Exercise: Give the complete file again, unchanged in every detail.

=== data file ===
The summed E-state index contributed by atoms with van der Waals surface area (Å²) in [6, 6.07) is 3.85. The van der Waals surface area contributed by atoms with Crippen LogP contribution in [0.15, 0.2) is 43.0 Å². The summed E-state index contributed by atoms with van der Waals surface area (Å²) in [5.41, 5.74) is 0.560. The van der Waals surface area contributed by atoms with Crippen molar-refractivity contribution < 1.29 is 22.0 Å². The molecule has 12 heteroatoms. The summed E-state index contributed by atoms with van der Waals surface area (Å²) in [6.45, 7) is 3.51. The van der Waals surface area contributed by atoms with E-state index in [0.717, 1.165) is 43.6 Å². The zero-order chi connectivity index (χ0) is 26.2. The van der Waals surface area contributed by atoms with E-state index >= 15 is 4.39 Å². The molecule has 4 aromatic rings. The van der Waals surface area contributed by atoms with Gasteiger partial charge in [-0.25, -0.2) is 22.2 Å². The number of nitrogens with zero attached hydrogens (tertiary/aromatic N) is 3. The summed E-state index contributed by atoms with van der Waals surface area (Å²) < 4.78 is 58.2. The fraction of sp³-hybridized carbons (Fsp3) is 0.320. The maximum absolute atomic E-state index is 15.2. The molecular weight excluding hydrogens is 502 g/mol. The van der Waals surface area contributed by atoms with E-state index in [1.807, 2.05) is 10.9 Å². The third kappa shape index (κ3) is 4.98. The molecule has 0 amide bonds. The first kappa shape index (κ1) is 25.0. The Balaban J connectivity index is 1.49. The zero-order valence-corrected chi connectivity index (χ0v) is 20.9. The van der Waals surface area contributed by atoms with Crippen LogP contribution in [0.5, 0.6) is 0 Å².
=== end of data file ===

The summed E-state index contributed by atoms with van der Waals surface area (Å²) in [6, 6.07) is 3.85. The van der Waals surface area contributed by atoms with Crippen LogP contribution in [0.15, 0.2) is 43.0 Å². The summed E-state index contributed by atoms with van der Waals surface area (Å²) in [5.41, 5.74) is 0.560. The van der Waals surface area contributed by atoms with Crippen molar-refractivity contribution < 1.29 is 22.0 Å². The molecule has 12 heteroatoms. The summed E-state index contributed by atoms with van der Waals surface area (Å²) in [6.45, 7) is 3.51. The van der Waals surface area contributed by atoms with E-state index in [0.717, 1.165) is 43.6 Å². The zero-order chi connectivity index (χ0) is 26.2. The van der Waals surface area contributed by atoms with E-state index >= 15 is 4.39 Å². The molecule has 4 aromatic rings. The van der Waals surface area contributed by atoms with Gasteiger partial charge in [-0.25, -0.2) is 22.2 Å². The number of nitrogens with zero attached hydrogens (tertiary/aromatic N) is 3. The summed E-state index contributed by atoms with van der Waals surface area (Å²) < 4.78 is 58.2. The fraction of sp³-hybridized carbons (Fsp3) is 0.320. The maximum absolute atomic E-state index is 15.2. The molecular weight excluding hydrogens is 502 g/mol. The van der Waals surface area contributed by atoms with E-state index in [1.807, 2.05) is 10.9 Å². The third kappa shape index (κ3) is 4.98. The molecule has 0 amide bonds. The first kappa shape index (κ1) is 25.0. The Balaban J connectivity index is 1.49. The zero-order valence-corrected chi connectivity index (χ0v) is 20.9. The van der Waals surface area contributed by atoms with Crippen LogP contribution in [0.5, 0.6) is 0 Å².